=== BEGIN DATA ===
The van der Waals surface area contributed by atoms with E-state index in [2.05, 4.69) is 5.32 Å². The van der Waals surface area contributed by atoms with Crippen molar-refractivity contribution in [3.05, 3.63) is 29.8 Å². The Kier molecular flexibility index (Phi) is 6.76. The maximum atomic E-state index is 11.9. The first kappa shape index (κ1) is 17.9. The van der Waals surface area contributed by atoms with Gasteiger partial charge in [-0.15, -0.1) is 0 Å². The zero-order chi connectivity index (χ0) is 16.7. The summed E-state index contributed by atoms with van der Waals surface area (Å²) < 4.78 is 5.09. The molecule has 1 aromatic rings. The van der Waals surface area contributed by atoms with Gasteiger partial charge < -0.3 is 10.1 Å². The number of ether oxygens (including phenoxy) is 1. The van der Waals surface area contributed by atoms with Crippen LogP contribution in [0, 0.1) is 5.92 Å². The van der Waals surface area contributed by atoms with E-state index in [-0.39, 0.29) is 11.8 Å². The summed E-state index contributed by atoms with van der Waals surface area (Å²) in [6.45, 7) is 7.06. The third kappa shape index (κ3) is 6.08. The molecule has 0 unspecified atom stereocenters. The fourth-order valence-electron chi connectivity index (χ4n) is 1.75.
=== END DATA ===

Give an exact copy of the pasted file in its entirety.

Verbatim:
The van der Waals surface area contributed by atoms with E-state index in [2.05, 4.69) is 5.32 Å². The van der Waals surface area contributed by atoms with Crippen molar-refractivity contribution in [3.05, 3.63) is 29.8 Å². The Kier molecular flexibility index (Phi) is 6.76. The maximum atomic E-state index is 11.9. The first kappa shape index (κ1) is 17.9. The van der Waals surface area contributed by atoms with Gasteiger partial charge in [-0.15, -0.1) is 0 Å². The zero-order chi connectivity index (χ0) is 16.7. The summed E-state index contributed by atoms with van der Waals surface area (Å²) < 4.78 is 5.09. The molecule has 1 aromatic rings. The van der Waals surface area contributed by atoms with Gasteiger partial charge < -0.3 is 10.1 Å². The number of ether oxygens (including phenoxy) is 1. The van der Waals surface area contributed by atoms with Crippen LogP contribution in [0, 0.1) is 5.92 Å². The van der Waals surface area contributed by atoms with E-state index in [-0.39, 0.29) is 11.8 Å². The summed E-state index contributed by atoms with van der Waals surface area (Å²) in [6.45, 7) is 7.06. The third kappa shape index (κ3) is 6.08. The molecule has 0 unspecified atom stereocenters. The fourth-order valence-electron chi connectivity index (χ4n) is 1.75.